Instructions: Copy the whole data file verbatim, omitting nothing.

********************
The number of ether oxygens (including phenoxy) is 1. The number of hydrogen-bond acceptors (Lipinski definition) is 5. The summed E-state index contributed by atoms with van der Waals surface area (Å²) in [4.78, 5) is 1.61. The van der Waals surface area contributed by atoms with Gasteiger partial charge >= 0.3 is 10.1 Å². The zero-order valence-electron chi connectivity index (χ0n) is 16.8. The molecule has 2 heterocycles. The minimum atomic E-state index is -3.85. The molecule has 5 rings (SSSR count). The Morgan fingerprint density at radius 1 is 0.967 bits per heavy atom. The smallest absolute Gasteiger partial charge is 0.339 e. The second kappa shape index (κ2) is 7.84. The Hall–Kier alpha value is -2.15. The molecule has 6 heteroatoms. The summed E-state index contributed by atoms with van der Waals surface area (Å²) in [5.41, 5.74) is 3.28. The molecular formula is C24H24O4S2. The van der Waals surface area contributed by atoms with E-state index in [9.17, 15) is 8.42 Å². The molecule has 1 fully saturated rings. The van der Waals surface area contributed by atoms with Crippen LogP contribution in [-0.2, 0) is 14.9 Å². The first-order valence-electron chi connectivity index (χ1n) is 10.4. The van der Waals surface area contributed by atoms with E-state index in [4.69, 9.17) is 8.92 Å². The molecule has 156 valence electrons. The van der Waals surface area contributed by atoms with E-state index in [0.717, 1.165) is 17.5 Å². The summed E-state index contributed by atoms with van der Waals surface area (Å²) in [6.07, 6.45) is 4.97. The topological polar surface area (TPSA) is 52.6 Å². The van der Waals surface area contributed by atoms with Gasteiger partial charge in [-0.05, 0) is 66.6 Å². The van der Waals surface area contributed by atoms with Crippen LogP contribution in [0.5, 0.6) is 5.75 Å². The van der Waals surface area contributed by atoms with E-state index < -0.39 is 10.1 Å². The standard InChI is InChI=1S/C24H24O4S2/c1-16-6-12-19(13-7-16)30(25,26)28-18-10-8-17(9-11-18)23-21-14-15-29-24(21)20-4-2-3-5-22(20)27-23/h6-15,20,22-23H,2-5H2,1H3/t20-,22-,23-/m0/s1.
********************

The number of ether oxygens (including phenoxy) is 1. The number of hydrogen-bond acceptors (Lipinski definition) is 5. The summed E-state index contributed by atoms with van der Waals surface area (Å²) in [4.78, 5) is 1.61. The van der Waals surface area contributed by atoms with Gasteiger partial charge >= 0.3 is 10.1 Å². The zero-order valence-electron chi connectivity index (χ0n) is 16.8. The molecule has 2 heterocycles. The minimum atomic E-state index is -3.85. The molecule has 5 rings (SSSR count). The Morgan fingerprint density at radius 1 is 0.967 bits per heavy atom. The smallest absolute Gasteiger partial charge is 0.339 e. The second kappa shape index (κ2) is 7.84. The Hall–Kier alpha value is -2.15. The molecule has 6 heteroatoms. The summed E-state index contributed by atoms with van der Waals surface area (Å²) in [5.41, 5.74) is 3.28. The molecular formula is C24H24O4S2. The van der Waals surface area contributed by atoms with E-state index in [9.17, 15) is 8.42 Å². The molecule has 1 fully saturated rings. The van der Waals surface area contributed by atoms with Crippen LogP contribution in [-0.2, 0) is 14.9 Å². The first-order valence-electron chi connectivity index (χ1n) is 10.4. The van der Waals surface area contributed by atoms with E-state index in [4.69, 9.17) is 8.92 Å². The molecule has 156 valence electrons. The van der Waals surface area contributed by atoms with E-state index in [0.717, 1.165) is 17.5 Å². The summed E-state index contributed by atoms with van der Waals surface area (Å²) in [6.07, 6.45) is 4.97. The topological polar surface area (TPSA) is 52.6 Å². The van der Waals surface area contributed by atoms with Gasteiger partial charge in [-0.05, 0) is 66.6 Å². The van der Waals surface area contributed by atoms with Crippen LogP contribution in [0.5, 0.6) is 5.75 Å². The van der Waals surface area contributed by atoms with E-state index < -0.39 is 10.1 Å². The standard InChI is InChI=1S/C24H24O4S2/c1-16-6-12-19(13-7-16)30(25,26)28-18-10-8-17(9-11-18)23-21-14-15-29-24(21)20-4-2-3-5-22(20)27-23/h6-15,20,22-23H,2-5H2,1H3/t20-,22-,23-/m0/s1.